2009 Volume 42 Issue 12 Pages 918-929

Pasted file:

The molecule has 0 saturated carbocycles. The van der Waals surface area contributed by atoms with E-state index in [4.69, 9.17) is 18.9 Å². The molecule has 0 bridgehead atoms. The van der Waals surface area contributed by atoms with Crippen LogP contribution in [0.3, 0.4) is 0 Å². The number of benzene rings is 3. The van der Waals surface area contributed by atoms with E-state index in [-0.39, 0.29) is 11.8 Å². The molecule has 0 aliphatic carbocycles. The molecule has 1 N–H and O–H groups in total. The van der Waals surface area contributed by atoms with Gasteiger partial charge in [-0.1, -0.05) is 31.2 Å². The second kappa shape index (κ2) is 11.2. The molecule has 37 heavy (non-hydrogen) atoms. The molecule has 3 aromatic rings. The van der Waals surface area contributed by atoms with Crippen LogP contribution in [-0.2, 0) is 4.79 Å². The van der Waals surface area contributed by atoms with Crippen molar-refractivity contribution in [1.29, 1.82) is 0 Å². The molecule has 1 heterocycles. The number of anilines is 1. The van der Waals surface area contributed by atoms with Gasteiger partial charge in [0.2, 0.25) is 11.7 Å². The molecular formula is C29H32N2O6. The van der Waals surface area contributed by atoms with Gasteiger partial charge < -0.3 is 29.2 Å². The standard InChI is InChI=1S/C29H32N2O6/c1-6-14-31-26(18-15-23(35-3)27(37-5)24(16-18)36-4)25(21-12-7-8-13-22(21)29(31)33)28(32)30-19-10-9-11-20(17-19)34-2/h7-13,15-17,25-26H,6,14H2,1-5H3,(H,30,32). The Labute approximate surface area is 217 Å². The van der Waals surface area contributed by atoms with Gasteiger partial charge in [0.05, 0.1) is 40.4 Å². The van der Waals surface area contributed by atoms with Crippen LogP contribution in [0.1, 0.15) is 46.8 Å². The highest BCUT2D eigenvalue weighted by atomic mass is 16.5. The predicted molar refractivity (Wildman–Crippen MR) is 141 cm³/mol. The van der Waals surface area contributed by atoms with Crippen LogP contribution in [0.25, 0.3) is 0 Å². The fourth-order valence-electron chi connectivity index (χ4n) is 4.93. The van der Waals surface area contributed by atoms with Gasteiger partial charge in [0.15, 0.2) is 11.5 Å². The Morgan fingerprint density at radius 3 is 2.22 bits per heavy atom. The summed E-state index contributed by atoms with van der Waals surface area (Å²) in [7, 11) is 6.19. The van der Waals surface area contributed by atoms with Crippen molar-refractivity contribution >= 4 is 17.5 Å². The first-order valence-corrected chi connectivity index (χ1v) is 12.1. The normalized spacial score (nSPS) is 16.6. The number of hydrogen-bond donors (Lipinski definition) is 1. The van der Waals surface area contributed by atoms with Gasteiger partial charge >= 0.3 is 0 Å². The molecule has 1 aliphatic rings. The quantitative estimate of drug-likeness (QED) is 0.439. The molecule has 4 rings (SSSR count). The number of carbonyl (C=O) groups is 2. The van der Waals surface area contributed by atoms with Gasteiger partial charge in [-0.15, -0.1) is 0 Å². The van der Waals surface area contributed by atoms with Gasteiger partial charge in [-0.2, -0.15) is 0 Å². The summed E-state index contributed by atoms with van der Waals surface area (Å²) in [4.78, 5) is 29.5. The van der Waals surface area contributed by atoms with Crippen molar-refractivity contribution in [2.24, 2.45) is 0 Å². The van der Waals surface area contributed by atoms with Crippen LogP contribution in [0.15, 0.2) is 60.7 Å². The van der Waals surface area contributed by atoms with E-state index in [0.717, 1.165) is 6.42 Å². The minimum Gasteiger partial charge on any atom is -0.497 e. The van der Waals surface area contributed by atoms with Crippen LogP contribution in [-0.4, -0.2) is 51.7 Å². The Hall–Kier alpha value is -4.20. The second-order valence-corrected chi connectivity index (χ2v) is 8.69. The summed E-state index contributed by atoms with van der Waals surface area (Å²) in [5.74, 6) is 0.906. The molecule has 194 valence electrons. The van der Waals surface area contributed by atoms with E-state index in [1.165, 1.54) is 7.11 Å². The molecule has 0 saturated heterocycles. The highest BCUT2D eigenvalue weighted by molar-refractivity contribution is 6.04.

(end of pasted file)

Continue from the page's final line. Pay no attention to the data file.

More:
Nanodesigning and nanoengineering are key techniques in organic–inorganic synthesis to develop tailor-made materials for advanced applications. Here, we report on a nanocapping technique that is the first to achieve an “ionomer capped inorganic nanoparticle”, and a nanohybrid material composed of a perfluorosulfonated ionomer (PFSI) and a zirconia precursor. The capping between the PFSI and the zirconia precursor was observed only under a narrow range of conditions, and we achieved this by carefully controlling the reaction conditions as well as the amount of chelating agent, catalyst concentration, and PFSI concentration. The capped nanoparticles were analyzed using DLS, TEM, and SAXS techniques. Capping greatly decreased the dimensions of the PFSI to the size of the zirconia nanoprecursor, and also broke down the rigid microphase-separated original structure of the PFSI. Our results also suggest that PFSI was adsorbed on the zirconia precursor via a multipoint adsorption, thereby preventing nanoparticle aggregation. Due to the effective nanocapping, an inorganic concentration as high as 50 wt% could be incorporated into the PFSI matrix without any aggregation occurring. The stability of the nanodispersion was evaluated over a period of one year and was found to be very stable.